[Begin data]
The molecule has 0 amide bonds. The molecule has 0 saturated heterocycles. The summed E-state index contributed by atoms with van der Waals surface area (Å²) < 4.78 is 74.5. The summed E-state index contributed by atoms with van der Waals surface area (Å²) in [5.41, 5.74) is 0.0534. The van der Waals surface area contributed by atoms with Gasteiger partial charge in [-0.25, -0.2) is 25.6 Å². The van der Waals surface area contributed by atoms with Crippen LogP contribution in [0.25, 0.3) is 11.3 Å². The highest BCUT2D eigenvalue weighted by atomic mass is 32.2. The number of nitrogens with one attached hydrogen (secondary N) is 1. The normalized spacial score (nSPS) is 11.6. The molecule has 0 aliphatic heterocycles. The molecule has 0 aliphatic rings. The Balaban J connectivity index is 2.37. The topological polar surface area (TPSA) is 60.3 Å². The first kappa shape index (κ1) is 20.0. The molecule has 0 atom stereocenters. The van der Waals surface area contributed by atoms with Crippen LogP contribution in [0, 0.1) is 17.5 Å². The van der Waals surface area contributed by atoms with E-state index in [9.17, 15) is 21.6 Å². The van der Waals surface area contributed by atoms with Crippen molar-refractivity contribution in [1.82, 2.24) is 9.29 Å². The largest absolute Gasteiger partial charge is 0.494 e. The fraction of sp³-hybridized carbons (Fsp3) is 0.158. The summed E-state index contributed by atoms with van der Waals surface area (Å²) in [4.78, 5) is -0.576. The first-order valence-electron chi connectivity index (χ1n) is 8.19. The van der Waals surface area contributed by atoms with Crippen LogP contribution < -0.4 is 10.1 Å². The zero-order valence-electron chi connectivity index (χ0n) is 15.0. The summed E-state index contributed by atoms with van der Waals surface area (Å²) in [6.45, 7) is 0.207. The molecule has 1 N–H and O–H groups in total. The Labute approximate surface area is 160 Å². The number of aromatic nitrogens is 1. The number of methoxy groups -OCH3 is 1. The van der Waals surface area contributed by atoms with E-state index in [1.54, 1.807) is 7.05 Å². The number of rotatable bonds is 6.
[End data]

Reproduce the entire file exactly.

The molecule has 0 amide bonds. The molecule has 0 saturated heterocycles. The summed E-state index contributed by atoms with van der Waals surface area (Å²) < 4.78 is 74.5. The summed E-state index contributed by atoms with van der Waals surface area (Å²) in [5.41, 5.74) is 0.0534. The van der Waals surface area contributed by atoms with Gasteiger partial charge in [-0.25, -0.2) is 25.6 Å². The van der Waals surface area contributed by atoms with Crippen LogP contribution in [0.25, 0.3) is 11.3 Å². The highest BCUT2D eigenvalue weighted by atomic mass is 32.2. The number of nitrogens with one attached hydrogen (secondary N) is 1. The normalized spacial score (nSPS) is 11.6. The molecule has 0 aliphatic heterocycles. The molecule has 0 aliphatic rings. The Balaban J connectivity index is 2.37. The topological polar surface area (TPSA) is 60.3 Å². The first kappa shape index (κ1) is 20.0. The molecule has 0 atom stereocenters. The van der Waals surface area contributed by atoms with Crippen LogP contribution in [0, 0.1) is 17.5 Å². The van der Waals surface area contributed by atoms with E-state index in [9.17, 15) is 21.6 Å². The van der Waals surface area contributed by atoms with Crippen molar-refractivity contribution in [1.82, 2.24) is 9.29 Å². The largest absolute Gasteiger partial charge is 0.494 e. The fraction of sp³-hybridized carbons (Fsp3) is 0.158. The summed E-state index contributed by atoms with van der Waals surface area (Å²) in [4.78, 5) is -0.576. The first-order valence-electron chi connectivity index (χ1n) is 8.19. The van der Waals surface area contributed by atoms with Crippen LogP contribution < -0.4 is 10.1 Å². The zero-order valence-electron chi connectivity index (χ0n) is 15.0. The summed E-state index contributed by atoms with van der Waals surface area (Å²) in [6.45, 7) is 0.207. The molecule has 1 N–H and O–H groups in total. The Labute approximate surface area is 160 Å². The number of aromatic nitrogens is 1. The number of methoxy groups -OCH3 is 1. The van der Waals surface area contributed by atoms with E-state index in [1.54, 1.807) is 7.05 Å². The number of rotatable bonds is 6.